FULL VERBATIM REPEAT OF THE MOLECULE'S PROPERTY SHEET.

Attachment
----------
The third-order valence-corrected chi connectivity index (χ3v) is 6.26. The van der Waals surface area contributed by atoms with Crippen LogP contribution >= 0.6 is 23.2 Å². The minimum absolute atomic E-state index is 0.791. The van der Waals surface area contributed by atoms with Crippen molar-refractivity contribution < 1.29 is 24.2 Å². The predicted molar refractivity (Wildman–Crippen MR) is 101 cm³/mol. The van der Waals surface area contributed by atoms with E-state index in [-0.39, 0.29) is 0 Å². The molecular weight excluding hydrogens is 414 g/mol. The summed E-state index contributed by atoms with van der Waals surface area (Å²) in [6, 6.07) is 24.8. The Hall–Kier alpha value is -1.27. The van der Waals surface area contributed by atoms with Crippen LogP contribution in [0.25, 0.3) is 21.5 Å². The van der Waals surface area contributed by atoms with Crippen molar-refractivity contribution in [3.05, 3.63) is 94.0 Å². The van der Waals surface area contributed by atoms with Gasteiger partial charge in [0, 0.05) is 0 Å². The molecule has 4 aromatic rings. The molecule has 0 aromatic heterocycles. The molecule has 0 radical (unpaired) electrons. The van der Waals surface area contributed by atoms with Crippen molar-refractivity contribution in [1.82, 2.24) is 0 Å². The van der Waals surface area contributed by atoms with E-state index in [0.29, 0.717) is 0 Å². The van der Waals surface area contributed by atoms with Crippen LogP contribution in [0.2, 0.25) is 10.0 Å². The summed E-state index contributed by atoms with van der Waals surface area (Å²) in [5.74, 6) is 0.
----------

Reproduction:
The third-order valence-corrected chi connectivity index (χ3v) is 6.26. The van der Waals surface area contributed by atoms with Crippen LogP contribution >= 0.6 is 23.2 Å². The minimum absolute atomic E-state index is 0.791. The van der Waals surface area contributed by atoms with Crippen molar-refractivity contribution < 1.29 is 24.2 Å². The predicted molar refractivity (Wildman–Crippen MR) is 101 cm³/mol. The van der Waals surface area contributed by atoms with E-state index in [-0.39, 0.29) is 0 Å². The molecular weight excluding hydrogens is 414 g/mol. The summed E-state index contributed by atoms with van der Waals surface area (Å²) in [6, 6.07) is 24.8. The Hall–Kier alpha value is -1.27. The van der Waals surface area contributed by atoms with Crippen LogP contribution in [0.25, 0.3) is 21.5 Å². The van der Waals surface area contributed by atoms with Crippen molar-refractivity contribution in [3.05, 3.63) is 94.0 Å². The van der Waals surface area contributed by atoms with Gasteiger partial charge in [0, 0.05) is 0 Å². The molecule has 4 aromatic rings. The molecule has 0 aromatic heterocycles. The molecule has 0 radical (unpaired) electrons. The van der Waals surface area contributed by atoms with Crippen molar-refractivity contribution in [1.82, 2.24) is 0 Å². The van der Waals surface area contributed by atoms with E-state index in [0.29, 0.717) is 0 Å². The van der Waals surface area contributed by atoms with Crippen LogP contribution in [0.2, 0.25) is 10.0 Å². The summed E-state index contributed by atoms with van der Waals surface area (Å²) in [5.74, 6) is 0.